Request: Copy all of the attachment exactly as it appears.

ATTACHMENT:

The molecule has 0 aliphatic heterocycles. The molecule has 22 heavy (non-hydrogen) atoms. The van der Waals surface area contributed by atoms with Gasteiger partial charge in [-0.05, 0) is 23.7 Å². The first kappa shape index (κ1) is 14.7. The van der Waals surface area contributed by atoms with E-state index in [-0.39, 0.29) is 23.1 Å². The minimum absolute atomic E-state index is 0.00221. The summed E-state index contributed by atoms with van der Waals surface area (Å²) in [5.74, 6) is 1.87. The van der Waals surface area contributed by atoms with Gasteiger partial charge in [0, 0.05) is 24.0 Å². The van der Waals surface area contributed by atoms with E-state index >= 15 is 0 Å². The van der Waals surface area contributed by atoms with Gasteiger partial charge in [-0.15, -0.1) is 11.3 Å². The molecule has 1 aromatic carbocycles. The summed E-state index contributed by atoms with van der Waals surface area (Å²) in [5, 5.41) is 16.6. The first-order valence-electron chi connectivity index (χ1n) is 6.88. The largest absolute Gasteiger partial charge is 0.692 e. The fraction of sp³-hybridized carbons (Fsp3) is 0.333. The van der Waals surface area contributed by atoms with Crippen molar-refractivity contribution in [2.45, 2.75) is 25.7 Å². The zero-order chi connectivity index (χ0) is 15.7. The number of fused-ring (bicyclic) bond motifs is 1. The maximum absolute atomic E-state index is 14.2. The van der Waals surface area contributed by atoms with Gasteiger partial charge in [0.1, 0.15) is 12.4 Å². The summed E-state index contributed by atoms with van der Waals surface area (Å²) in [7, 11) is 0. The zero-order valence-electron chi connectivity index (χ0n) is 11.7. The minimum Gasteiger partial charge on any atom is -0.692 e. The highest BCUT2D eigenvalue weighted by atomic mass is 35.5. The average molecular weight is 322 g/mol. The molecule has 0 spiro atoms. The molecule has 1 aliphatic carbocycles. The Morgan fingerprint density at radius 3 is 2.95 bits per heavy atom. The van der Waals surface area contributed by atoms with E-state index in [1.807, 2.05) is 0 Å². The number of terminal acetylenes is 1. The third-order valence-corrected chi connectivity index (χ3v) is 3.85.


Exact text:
The molecule has 0 aliphatic heterocycles. The molecule has 22 heavy (non-hydrogen) atoms. The van der Waals surface area contributed by atoms with Gasteiger partial charge in [-0.05, 0) is 23.7 Å². The first kappa shape index (κ1) is 14.7. The van der Waals surface area contributed by atoms with E-state index in [-0.39, 0.29) is 23.1 Å². The minimum absolute atomic E-state index is 0.00221. The summed E-state index contributed by atoms with van der Waals surface area (Å²) in [5.74, 6) is 1.87. The van der Waals surface area contributed by atoms with Gasteiger partial charge in [0, 0.05) is 24.0 Å². The van der Waals surface area contributed by atoms with E-state index >= 15 is 0 Å². The van der Waals surface area contributed by atoms with Gasteiger partial charge in [-0.15, -0.1) is 11.3 Å². The molecule has 1 aromatic carbocycles. The summed E-state index contributed by atoms with van der Waals surface area (Å²) in [5, 5.41) is 16.6. The first-order valence-electron chi connectivity index (χ1n) is 6.88. The largest absolute Gasteiger partial charge is 0.692 e. The fraction of sp³-hybridized carbons (Fsp3) is 0.333. The van der Waals surface area contributed by atoms with Crippen molar-refractivity contribution in [2.45, 2.75) is 25.7 Å². The zero-order chi connectivity index (χ0) is 15.7. The number of fused-ring (bicyclic) bond motifs is 1. The maximum absolute atomic E-state index is 14.2. The van der Waals surface area contributed by atoms with Gasteiger partial charge in [0.1, 0.15) is 12.4 Å². The summed E-state index contributed by atoms with van der Waals surface area (Å²) in [7, 11) is 0. The zero-order valence-electron chi connectivity index (χ0n) is 11.7. The minimum Gasteiger partial charge on any atom is -0.692 e. The highest BCUT2D eigenvalue weighted by atomic mass is 35.5. The average molecular weight is 322 g/mol. The molecule has 0 spiro atoms. The molecule has 1 aliphatic carbocycles. The Morgan fingerprint density at radius 3 is 2.95 bits per heavy atom. The van der Waals surface area contributed by atoms with E-state index in [1.807, 2.05) is 0 Å². The number of terminal acetylenes is 1. The third-order valence-corrected chi connectivity index (χ3v) is 3.85.